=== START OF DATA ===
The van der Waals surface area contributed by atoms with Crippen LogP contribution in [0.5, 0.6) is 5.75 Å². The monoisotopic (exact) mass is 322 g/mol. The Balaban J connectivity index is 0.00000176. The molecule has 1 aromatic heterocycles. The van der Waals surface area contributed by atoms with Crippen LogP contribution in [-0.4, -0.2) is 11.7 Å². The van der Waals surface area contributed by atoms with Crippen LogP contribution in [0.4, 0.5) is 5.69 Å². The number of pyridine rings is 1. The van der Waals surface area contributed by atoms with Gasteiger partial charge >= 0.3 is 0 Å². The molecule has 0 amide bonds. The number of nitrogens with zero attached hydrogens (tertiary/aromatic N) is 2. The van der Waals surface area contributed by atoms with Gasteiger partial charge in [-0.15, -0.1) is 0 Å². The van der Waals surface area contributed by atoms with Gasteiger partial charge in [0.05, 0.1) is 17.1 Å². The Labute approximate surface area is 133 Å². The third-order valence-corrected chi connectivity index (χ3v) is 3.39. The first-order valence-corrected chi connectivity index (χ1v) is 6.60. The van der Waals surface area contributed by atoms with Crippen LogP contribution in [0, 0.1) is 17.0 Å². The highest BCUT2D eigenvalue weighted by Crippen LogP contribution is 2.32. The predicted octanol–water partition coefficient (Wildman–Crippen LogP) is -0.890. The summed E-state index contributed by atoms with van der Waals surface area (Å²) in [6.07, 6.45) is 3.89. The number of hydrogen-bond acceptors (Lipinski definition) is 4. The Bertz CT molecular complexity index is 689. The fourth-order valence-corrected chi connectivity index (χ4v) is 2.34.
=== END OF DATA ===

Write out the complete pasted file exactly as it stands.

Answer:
The van der Waals surface area contributed by atoms with Crippen LogP contribution in [0.5, 0.6) is 5.75 Å². The monoisotopic (exact) mass is 322 g/mol. The Balaban J connectivity index is 0.00000176. The molecule has 1 aromatic heterocycles. The van der Waals surface area contributed by atoms with Crippen LogP contribution in [-0.4, -0.2) is 11.7 Å². The van der Waals surface area contributed by atoms with Crippen LogP contribution in [0.4, 0.5) is 5.69 Å². The number of pyridine rings is 1. The van der Waals surface area contributed by atoms with Gasteiger partial charge >= 0.3 is 0 Å². The molecule has 0 amide bonds. The number of nitrogens with zero attached hydrogens (tertiary/aromatic N) is 2. The van der Waals surface area contributed by atoms with Gasteiger partial charge in [-0.15, -0.1) is 0 Å². The van der Waals surface area contributed by atoms with Gasteiger partial charge in [0.05, 0.1) is 17.1 Å². The Labute approximate surface area is 133 Å². The third-order valence-corrected chi connectivity index (χ3v) is 3.39. The first-order valence-corrected chi connectivity index (χ1v) is 6.60. The van der Waals surface area contributed by atoms with Crippen LogP contribution in [0, 0.1) is 17.0 Å². The highest BCUT2D eigenvalue weighted by Crippen LogP contribution is 2.32. The predicted octanol–water partition coefficient (Wildman–Crippen LogP) is -0.890. The summed E-state index contributed by atoms with van der Waals surface area (Å²) in [6.07, 6.45) is 3.89. The number of hydrogen-bond acceptors (Lipinski definition) is 4. The Bertz CT molecular complexity index is 689. The fourth-order valence-corrected chi connectivity index (χ4v) is 2.34.